Johnny Winter - True to the Blues: The Johnny Winter Story
“This music proves that a white man with white hair can really play the blues,” Pete Townsend says in the booklet that accompanies True To the Blues: The Johnny Winter Story, the four-CD box set retrospective of Winter's career just out on Columbia /Legacy. But age had nothing to do with Winter's look or sound. Due to his albinism, Winter's hair was always white, and he played like this ever since he first came on the scene in the late '60s.
Mike Bloomfield introduces him on disc one simply saying: “His name is Johnny Winter. This cat can play!'”Winter tears into “It's My Own Fault” from '68's Live at the Fillmore East: The Last Concert Tapes. It's his first New York appearance, the performance that brought Winter into the spotlight in 1968 as he takes B. B. King's “Its My Own Fault” for an 11 minute ride that helped change the status of blues in the U.S., bringing it out of the black community, introducing it to white audiences. And what an intro it is. Winter just wrestles it away from King, his vocal and guitar intermingling so closely at the end it's hard to tell where one starts and the other ends. Not even King would want to follow it.
Winter also takes over Chuck Berry's “Johnny B Goode” Live from the Royal Albert Hall from Second Winter in 1970, chewing up the notes and spitting them out like a wood chipper on overdrive, shredding at breakneck speed while howling like a man with his foot caught in a bear trap.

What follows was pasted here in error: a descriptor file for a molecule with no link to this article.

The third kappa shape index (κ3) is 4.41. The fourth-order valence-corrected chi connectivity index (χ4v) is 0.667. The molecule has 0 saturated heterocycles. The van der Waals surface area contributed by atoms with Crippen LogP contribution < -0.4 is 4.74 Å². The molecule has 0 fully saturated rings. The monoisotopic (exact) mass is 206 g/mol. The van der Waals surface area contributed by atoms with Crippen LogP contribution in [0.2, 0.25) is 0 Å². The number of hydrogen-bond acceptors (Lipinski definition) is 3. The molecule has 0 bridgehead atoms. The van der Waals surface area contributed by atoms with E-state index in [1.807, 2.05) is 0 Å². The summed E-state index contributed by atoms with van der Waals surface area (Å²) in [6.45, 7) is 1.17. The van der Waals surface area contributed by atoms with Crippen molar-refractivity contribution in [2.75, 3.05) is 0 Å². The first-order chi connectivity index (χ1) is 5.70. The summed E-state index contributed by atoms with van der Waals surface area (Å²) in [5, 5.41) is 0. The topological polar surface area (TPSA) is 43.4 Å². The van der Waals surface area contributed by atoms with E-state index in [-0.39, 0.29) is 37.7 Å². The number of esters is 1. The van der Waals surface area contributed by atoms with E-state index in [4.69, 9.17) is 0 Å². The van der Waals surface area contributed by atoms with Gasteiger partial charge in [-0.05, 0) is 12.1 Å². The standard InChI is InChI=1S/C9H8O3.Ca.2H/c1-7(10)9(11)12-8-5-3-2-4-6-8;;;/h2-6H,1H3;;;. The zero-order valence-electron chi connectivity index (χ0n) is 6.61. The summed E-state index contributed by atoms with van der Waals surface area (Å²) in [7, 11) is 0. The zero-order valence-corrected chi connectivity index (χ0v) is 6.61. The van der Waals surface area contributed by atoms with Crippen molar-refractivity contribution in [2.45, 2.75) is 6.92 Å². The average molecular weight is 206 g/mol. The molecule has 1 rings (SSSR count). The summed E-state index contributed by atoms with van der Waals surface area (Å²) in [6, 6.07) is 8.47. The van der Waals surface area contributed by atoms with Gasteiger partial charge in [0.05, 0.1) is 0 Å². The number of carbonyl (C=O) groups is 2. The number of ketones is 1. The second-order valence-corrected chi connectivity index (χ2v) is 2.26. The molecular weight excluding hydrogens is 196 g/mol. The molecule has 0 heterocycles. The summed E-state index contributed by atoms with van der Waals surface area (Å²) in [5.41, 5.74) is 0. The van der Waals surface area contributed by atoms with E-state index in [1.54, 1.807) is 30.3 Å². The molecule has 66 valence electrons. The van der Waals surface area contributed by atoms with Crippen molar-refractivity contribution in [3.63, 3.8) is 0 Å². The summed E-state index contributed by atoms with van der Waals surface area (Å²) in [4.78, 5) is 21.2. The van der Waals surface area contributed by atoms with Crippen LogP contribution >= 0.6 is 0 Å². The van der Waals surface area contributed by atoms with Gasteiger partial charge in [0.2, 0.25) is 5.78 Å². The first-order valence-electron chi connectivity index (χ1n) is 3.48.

Disc two opens with a blistering, previously unreleased 1970 live rendition of “Eyesight To The Blind,” Winter ripping and bending notes, roaring like a man possessed. It's a mesmerizing performance, a dazzling display of an array of techniques any one of which any guitar player would kill to have in his arsenal. Winter sprinkles them around like breadcrumbs for future guitar generations to peck at.
Winter's stint with the McCoys, renamed Johnny Winter And, featuring Rick Derringer, is represented by a trio of tunes from '70's Johnny Winter And. “Rock And Roll Hoochie Koo” outpaces the other two with its arena rock gut punch, Winter celebrating the marriage of blues and rock in a fittingly raucous, wiggly fashion. And although he often looked so frail you feared he was gonna fall over at any moment, Winter showed amazing stamina on the live 18 minute version of “Mean Town Blues” from “70's Live At The Fillmore East, fingers rippling along the fretboard at warp speed but still managing to wring more nuances out of a simple run than most guitarists could conjure up in a career.
No Winter retrospective would be complete without '73's ironic “Still Alive And Well” from the album of the same name that opens Disc 3. Winter's health was always speculated on, his flirtation with heroin always creating doubts as to how long he'd be able to perform. At this point he'd been sidelined by that drug for nearly a year, this release his answer to his naysayers. “Let's do this fucker,” Winter says as the cut opens, then chides his overeager bassist who drops a premature plonk, “Don't hit in now, hit it on 4.” Counting it off, Winter rips it to shreds, bellowing “every now and then its kinda hard to tell, but I'm still alive and well,” proving that point with one of the most energetic, hard rockin' performances of his career.